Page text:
A half decade or so later, the Shuttle Program was being developed at a rapid pace and the military wanted to take advantage of this new technology. In 1974, the then-defunct Space Launch Complex Six (nicknamed “Slick Six″) was reborn into the military Space Shuttle’s new west-coast home. Construction at the site began in 1979 and was mostly completed by 1985, with the Defense Department going so far as having the aerodynamic test Orbiter, the Enterprise, mocked up on the pad complete with its external tank tank and boosters. This was done to validate the pad’s proper fitment for Shuttle Launch System. This event also offered many of the pictures you see in this article.

Once the Enterprise arrived, the shuttle stack was assembled right on the pad, just as it would be during a real pre-launch evolution. This was far different than doing the complex and somewhat dangerous task at a dedicated Vehicle Assembly Building, like the one that sits some three and a half miles away from the launch pads at Kennedy Space Center.

During normal operations, SLC-6 would have had its orbiter delivered via roadway from a processing facility built 16 miles to the north, near Vandenberg AFB’s main runway. The Shuttle’s main fuel tank would have been delivered by barge from Louisiana and its boosters would be delivered in sections by train. Upon splash down, recovery of the Shuttle’s spent boosters and fuel tank would managed by Naval Surface Warfare Center Hueneme in Oxnard, California.

The whole setup was eerily compact for those who had brought the Space Shuttle to life at Kennedy during the half decade prior, and because of the secretive payloads that would be launched out of SLC-6, the whole operation had a high-security military twist to it. The safety of distance that was omni-present at Kennedy Launch Complex 39 was all but erased at SLC-6. Even the launch team and control was going to be located right at the launch complex in a fortified control center just 1,200 feet from the pad!

The small size of the facility was especially troubling considering the amount of damage a shuttle stack could do during a catastrophic failure on the launch pad or during assembly, an event that has been commonly described as analogous to a nuclear explosion. How accurate this description is remains unclear, but there is no doubt that the shuttle stack is a dangerous thing when sitting on the pad ‘cocked and locked.” Even when unfueled, the Shuttle’s Solid Rocket Boosters (SRBs) are 150 foot tall tubes packed with highly explosive material that has no ‘off switch’ once they are ignited.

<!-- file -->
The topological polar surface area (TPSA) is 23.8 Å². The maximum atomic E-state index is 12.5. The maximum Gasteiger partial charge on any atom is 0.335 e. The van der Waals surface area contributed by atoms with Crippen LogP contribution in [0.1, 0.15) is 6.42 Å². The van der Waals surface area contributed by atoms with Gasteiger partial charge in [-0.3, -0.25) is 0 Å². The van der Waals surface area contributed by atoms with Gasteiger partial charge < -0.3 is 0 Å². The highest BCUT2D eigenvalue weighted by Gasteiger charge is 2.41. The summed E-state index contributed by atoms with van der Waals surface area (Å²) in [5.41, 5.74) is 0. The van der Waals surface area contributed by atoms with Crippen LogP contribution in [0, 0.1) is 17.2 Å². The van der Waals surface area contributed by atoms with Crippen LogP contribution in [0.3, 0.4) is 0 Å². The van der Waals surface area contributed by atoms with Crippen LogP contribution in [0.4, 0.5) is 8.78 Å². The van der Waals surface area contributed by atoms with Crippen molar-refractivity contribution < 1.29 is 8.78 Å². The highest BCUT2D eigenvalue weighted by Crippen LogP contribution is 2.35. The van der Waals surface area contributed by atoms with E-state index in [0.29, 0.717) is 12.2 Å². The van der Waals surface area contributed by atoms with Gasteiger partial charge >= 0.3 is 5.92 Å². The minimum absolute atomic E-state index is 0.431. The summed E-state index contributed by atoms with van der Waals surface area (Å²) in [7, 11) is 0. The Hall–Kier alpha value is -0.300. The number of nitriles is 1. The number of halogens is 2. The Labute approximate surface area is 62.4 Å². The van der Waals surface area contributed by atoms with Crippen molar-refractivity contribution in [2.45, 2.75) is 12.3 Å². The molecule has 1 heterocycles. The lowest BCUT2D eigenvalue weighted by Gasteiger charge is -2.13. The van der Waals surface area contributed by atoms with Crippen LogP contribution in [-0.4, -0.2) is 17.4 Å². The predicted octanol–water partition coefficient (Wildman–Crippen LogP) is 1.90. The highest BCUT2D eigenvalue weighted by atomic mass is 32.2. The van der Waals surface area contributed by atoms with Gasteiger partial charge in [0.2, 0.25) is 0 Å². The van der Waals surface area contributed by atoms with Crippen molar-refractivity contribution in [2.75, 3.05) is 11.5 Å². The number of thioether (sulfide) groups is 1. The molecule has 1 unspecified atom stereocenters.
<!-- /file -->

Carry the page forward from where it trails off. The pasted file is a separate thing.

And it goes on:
After fitment checks were complete, the first flight of a USAF controlled Shuttle mission from SLC-6, dubbed officially STS-62-A, was slated to be made by Discovery — which was to be the USAF’s dedicated Orbiteron October 15th, 1986. The launch would put the Orbiter into polar orbit where its crew would deploy the highly classified Teal Ruby experimental surveillance craft and operate a package of classified sensors that were to be installed in Discovery’s expansive payload bay.

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Then, on January 28th 1986, Challenger blew up shortly after launch, grounding the already delayed and far over-budget Space Shuttle Program indefinitely. This left the Air Force and the Defense Department to re-think their planned reliance on the costly and seemingly unreliable Shuttle for heaving critical and very expensive spy and communications satellites into orbit. The truth is that the Shuttle’s capability to provide anywhere near the number of flights that the program had promised was largely in question long before the loss of Challenger. With all this in mind, the decision was made to put SLC-6 on caretaker status and by 1989 the Pentagon’s Shuttle Program was officially shuttered.

In the end, 11 Shuttle flights did carry classified payloads into orbit for the military from 1982 to 1992, albeit none reached polar orbit as all were launched form KSC.